Fortunately, there are steps that can be taken to reduce the strain on the operators themselves, limit mistakes, and increase the viability of SOF for long-term success. The first is to establish a standardized procedural system for employing SOF - what constitutes their necessary use and what is too high a cost. Granting jurisdiction over such a system to congress will ensure it is the will of the people being executed rather than that of the Commander in Chief for political convenience. It is true that, very often, response by our special forces to a situation somewhere in the world is needed much sooner than a congressional testimony will allow, but full and public disclosure of actions taken must be required after the fact as a safeguard against over-reliance on decisions made for short-term expediency. Such a standardized system of approach would ensure that consequences are accounted for, reducing political externalities and unnecessary casualties. Better organization makes it easier to appropriate both resources and personnel. Currently, there is an overwhelming lack of emphasis on doctrine, making any long-term strategic planning all but impossible. The direct approach realistically only buys time for the indirect approach to work, and so a tactical vision and clearly stated operational doctrine for the use of SOF needs to be put forward to maximize effectiveness. However, for any indirect approach to work, proactive involvement is required, and operations must be undertaken before problems manifest, rather than after. Such a change requires a shift in mindset from the American people who, rightly so, have become afraid of anything that smells remotely of American imperialism. This is not a criticism of the public mindset, but if a standardized system is adopted that allows us to define when and where American interests warrant involvement, we can tackle problems while they are still small enough to handle with minimal footprint. This is anathema to a common tendency for us to wait until a crisis is beyond containment and there is no other recourse but extended involvement (think ISIL rising to fill the vacuum left by a defeated al-Qaeda).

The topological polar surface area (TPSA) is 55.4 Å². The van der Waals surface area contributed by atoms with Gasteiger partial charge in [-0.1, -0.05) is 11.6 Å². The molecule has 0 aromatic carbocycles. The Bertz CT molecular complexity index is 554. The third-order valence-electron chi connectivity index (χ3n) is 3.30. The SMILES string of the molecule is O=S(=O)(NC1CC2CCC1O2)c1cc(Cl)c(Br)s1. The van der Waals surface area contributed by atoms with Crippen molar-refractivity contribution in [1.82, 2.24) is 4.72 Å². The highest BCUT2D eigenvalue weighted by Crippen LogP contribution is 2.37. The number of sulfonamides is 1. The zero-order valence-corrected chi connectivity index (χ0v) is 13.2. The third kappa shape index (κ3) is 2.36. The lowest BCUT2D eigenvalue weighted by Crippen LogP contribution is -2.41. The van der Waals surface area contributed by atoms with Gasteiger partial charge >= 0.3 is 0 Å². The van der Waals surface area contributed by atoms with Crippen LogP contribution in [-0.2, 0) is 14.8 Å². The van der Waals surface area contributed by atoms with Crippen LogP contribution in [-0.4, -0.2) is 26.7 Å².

The special operators of the American military are elite. But they are still people. To demand so much from our service men and women for so little benefit does not do them the credit they deserve. There are many realizable steps that can be taken to both alleviate their strain as well as ensure their long-term applicability, we as a nation just need to take the first one.

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Simone Kanter

Simone is a junior in CAS studying Politics. Academically, he is interested in the relationship between foreign and defense policy and the use of the military as a tool of diplomacy. Practically and professionally, Simone has a passion for the campaign trail and an obsession with public opinion. He has interned in the U.S. Senate and worked on various campaigns for office, ranging from State House of Representatives to President of the United States. When he's not writing for the Journal, Simone is either playing soccer, listening to a podcast, or indulging his guilty pleasure: 'Closer' by the Chainsmokers.